Serendipity is always a good sign, one that things are going the way they should. Mazzola Jewellery & Gallery has enjoyed a sprinkling of it in the past few weeks. As you may know, the Gallery building was constructed in 1918, originally as a bakery. The baking was sold from a small hut on the corner of the road which is now my home.
I’ve always suspected it came from the First World War military camp about two kilometres north of Featherston, based on two pieces of circumstantial evidence (interestingly, it was always known as “The Old Camp Bakery”).
One was that it looked very similar to the camp buildings, most of which were demolished with the timber recycled timber, but in some cases taken apart and re-erected elsewhere. The second was that this happened at more or less the same time as the bakery building was built. It made sense that the bakery’s founder Joe (short for Josiah) Towersey would take the opportunity to use one of these buildings, which were used for both military purposes and the needs of what was a small self-contained sign.
As serendipity would have it, I’m finally about to repaint the hut which has undergone many changes over the years, including being moved away from the road in the early 1980s, but still retains some of its original weatherboard cladding. I borrowed my next-door-neighbour’s waterblaster to clean it and the other house (my studio) plus some brickwork.
About a week later Joe’s son Hartley Towersey, still only in his mid-sixties (he was born when Joe was in his sixties) came into the gallery with a friend to look around what had once been his home (although by that time it was no longer being used as a bakery).
Hartley recalled that once upon a time the word “Bakery” had been painted on the front of the hut and noticed that the waterblaster had removed some of the paint back to the wood, to partially reveal the first three letters of Bakery. It was immediately decided that I would paint the sign on again.
Hartley told me about a book called Gateway to the Wairarapa, an official history of Featherston and the South Wairarapa, published in the 1950s that had a photo of the hut with the original sign on it, which I could use as a guideline.
I visited the excellent Wairarapa Archive in Masterton to get a copy of the photograph and talked to historian Neil Frances who has a particular interest in the military camp. The photo wasn’t in the book, but a photo of the hut in a forlorn state in 1979 was in another Featherston history, Memories of South Wairarapa. However, the sign wasn’t visible in this grainy image.
We discussed the likelihood of the hut having come from the camp and Neil pulled out a document that lists all the people who purchased buildings from the camp. Joe Towersey wasn’t on it. Neil then remembered that the Archive holds a colour tinted photo of the camp, that would show the colours used on most of the camp buildings. These turned out to be the same as the present colour of the hut, which still had its original paintwork. There was also a description of the colours in an old book – creamy yellow walls, maroon facing, and dark grey roofs.
This was further circumstantial evidence that the building came from the camp. Neil also gave me a photo of the main road of the camp taken in 1917 from Featherston Military Training Camp 1917 which was published at the time the camp existed. One of the shops in the photo had a sign for “J Ware. The Camp Boot Maker” which looked to have the same font as the still extant outlines.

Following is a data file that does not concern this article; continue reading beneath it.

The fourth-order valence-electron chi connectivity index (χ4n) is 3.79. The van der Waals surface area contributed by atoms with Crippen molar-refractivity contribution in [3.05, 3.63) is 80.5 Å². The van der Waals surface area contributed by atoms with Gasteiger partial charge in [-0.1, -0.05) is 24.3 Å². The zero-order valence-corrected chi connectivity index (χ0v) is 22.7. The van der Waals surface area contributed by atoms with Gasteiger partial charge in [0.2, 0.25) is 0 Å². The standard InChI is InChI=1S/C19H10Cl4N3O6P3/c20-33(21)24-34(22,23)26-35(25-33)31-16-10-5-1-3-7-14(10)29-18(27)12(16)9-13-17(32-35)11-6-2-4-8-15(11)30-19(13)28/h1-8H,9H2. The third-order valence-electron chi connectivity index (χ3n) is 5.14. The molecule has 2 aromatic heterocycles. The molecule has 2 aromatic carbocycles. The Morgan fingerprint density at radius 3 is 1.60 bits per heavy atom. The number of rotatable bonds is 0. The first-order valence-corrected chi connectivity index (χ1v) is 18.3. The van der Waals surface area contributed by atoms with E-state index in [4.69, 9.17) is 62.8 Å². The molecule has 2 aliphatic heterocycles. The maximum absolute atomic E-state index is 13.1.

I took this away to help get the font right. Once back at the office I realized that I now had all the letters in the sign for Baker in “Boot” and “Maker” – and rang Neil back to mention this. I commented that in all likelihood the same sign writer(s) would have been employed for all the signage at the camp (with some variation in styles) and the likelihood of this being the exact font was very high.
This stimulated another important detail about the camp’s history in Neil’s well informed brain, which was that not all of the buildings were built by the government’s Public Works Department. Some shop owners at the camp paid for the construction of their own buildings, most likely using the same builders as employed by the Public Works Department to construct the military buildings, and in much the same style. Any of these buildings removed from the camp would not be on the previously mentioned list of private buyers of the camp’s military buildings when it was broken up, and the hut could quite easily be one of these.
It should also be noted that Joe had previous experience as a builders’ labourer in Wellington as an adolescent in the 1890s so pulling apart and reconstructing the hut would be easily within his capabilities.
While the question of whether the hut came from the camp will probably never be known for certain, the chances are extremely high.
A Footnote: I was always planning to keep the original colours on the hut when I repainted it. Too often people buy an old building because of the appeal of its age but over-renovate so that virtually all the original spirit is lost. There’s something to be said for continuity being good for the soul. Also, Hartley is well known in the Wairarapa as one of the founder members of the Ruamahanga River Band which has been going now for 40 years.
Click to enlarge the two links below to read about The Camp Bakery founder Joe Towersey taken from the book Memories of South Wairarapa. NB A couple of additional facts not mentioned in the book. Joe went to work for Bill Adams Bakery in Masterton, later to become Ernest Adams. The fowl houses at the back of the bakery (on what is now a separate property) were kept by Henry (Harry) Stretton. His wife Joy was the niece of Joe.